EXTRA! EXTRA! AHC Presents New Thought-Provoking and Immersive Museum Theater Experience

This February, the Atlanta History Center premieres a new, unique and immersive experience designed to take visitors back in time. Four Days of Fury: Atlanta 1906, by resident playwright Addae Moon, involves audiences in the ideas, debates, emotions, and perspectives that led to the 1906 Atlanta Race Riot – a pivotal, yet unfamiliar event in Atlanta’s history.

Discover 1906 with trailblazing African American journalist, J. Max Barber, editor of Voice of the Negro in this provocative gallery-based theater experience exploring the headlines, people, and events of one of the city’s seminal episodes of race and memory. 

Barber leads audience members through eight memory stations designed to place participants among the sights and sounds of 1906 Atlanta. The memory stations explore themes including disenfranchisement, Jim Crow laws, the Niagara Movement, segregation, fairness and equality, and the power of the media. At each memory station, guests meet and interact with historical characters such as Thomas Dixon, author of The Clansman, and Atlanta Judge Nash Broyles, as well as average citizens affected by the event. The actors, sound and music, sets and props, movement and images help to immerse the visitor and make history come to life in this History Matters production.

This thought-provoking History Matters production leaves visitors with a broader historical perspective of Atlanta’s past that sheds light on the chaos that followed the uprising of white citizens against their African American neighbors.

Facilitated discussions following the performances help visitors explore why history matters and how it has shaped our communities and societies today. The Atlanta History Center staff involved in the post-performance discussions received dialogue training from the Levine Museum of the New South to handle questions and answers relating to this controversial and provocative topic. 

The riots transformed modern Atlanta in positive and negative ways. While the ensuing reinforcement of Jim Crow segregation after the riots made life more difficult for African Americans, it also led to the evolution of Auburn Avenue as one of the most affluent Black business districts in the country, and shaped the way that the city negotiates race and racial conflict.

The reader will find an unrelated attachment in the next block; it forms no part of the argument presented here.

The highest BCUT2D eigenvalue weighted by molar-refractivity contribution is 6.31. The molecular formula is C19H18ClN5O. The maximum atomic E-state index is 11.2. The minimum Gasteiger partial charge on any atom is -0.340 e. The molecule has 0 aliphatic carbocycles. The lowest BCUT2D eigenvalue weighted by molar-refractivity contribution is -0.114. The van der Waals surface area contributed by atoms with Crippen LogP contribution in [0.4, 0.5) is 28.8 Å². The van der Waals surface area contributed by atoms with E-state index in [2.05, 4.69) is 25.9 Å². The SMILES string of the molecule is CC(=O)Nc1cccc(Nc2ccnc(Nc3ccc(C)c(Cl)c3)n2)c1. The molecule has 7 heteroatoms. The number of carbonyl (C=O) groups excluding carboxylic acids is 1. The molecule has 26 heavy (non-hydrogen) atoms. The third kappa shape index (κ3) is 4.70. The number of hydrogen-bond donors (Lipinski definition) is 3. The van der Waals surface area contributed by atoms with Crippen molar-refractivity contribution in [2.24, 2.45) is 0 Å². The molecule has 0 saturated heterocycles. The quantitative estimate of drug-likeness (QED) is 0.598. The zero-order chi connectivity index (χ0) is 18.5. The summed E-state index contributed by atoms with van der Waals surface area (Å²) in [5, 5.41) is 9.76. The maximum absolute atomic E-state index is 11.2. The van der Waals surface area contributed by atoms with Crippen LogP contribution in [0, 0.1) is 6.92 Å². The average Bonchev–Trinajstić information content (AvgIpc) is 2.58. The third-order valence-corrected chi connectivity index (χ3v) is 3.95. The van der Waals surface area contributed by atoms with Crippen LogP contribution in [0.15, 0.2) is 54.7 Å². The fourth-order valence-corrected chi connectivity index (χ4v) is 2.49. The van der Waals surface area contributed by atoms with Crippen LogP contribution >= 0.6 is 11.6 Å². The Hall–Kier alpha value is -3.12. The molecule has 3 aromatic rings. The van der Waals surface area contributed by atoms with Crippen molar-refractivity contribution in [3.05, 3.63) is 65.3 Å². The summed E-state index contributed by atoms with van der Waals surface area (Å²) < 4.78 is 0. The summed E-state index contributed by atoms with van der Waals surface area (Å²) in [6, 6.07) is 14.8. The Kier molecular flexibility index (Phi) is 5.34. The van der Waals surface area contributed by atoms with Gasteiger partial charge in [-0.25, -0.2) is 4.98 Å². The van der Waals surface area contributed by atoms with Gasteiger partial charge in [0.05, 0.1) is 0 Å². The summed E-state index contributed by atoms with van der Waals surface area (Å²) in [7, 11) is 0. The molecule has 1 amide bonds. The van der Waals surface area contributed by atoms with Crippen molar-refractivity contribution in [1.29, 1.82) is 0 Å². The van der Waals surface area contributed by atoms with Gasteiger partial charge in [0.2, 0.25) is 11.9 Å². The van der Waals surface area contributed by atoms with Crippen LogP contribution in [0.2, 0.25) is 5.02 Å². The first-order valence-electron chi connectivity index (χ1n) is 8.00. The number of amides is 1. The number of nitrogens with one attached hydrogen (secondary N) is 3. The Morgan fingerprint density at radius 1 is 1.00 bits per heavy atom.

This History Matters production is the first in a series of gallery-based experiences using museum theatre to explore the diversity of Atlanta’s past, present, and future. This new immersive program literally places visitors inside the past to learn why history matters and how it shapes our community today.

This theatre experience is recommended for ages sixteen and up, based on language and sensitive subject matter. Visitors who take advantage of the experience should understand this is an immersive encounter with history that is challenging and provocative, yet stimulating, inspiring, and motivating as well. The experiences will take place on:

Fridays, February 15 and 22: 6:30 PM, 8:00 PM

Saturdays, February 16 and 23: 5:00 PM, 6:30 PM, 8:00 PM

Sundays, February 17 and 24: 2:00 PM, 3:30 PM, 5:00 PM

There is limited capacity per performance and reservations are required. Admission is $10 for Atlanta History Center members, $15 nonmembers. Reserve your tickets by phone at 404.814.4150 or online at AtlantaHistoryCenter.com/4Days.

 

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About Us

The Atlanta History Center is an all-inclusive destination featuring the Atlanta History Museum; two historic houses, 1928 Swan House and 1860 Smith Family Farm; the Centennial Olympic Games Museum; Kenan Research Center; Grand Overlook event space; Chick-Fil-A at the Coca-Cola Café, a museum shop, and the Goizueta Gardens, featuring 22 acres of gardens, walkways, paths and trails. In addition, the History Center operates the Margaret Mitchell House located in Midtown Atlanta.

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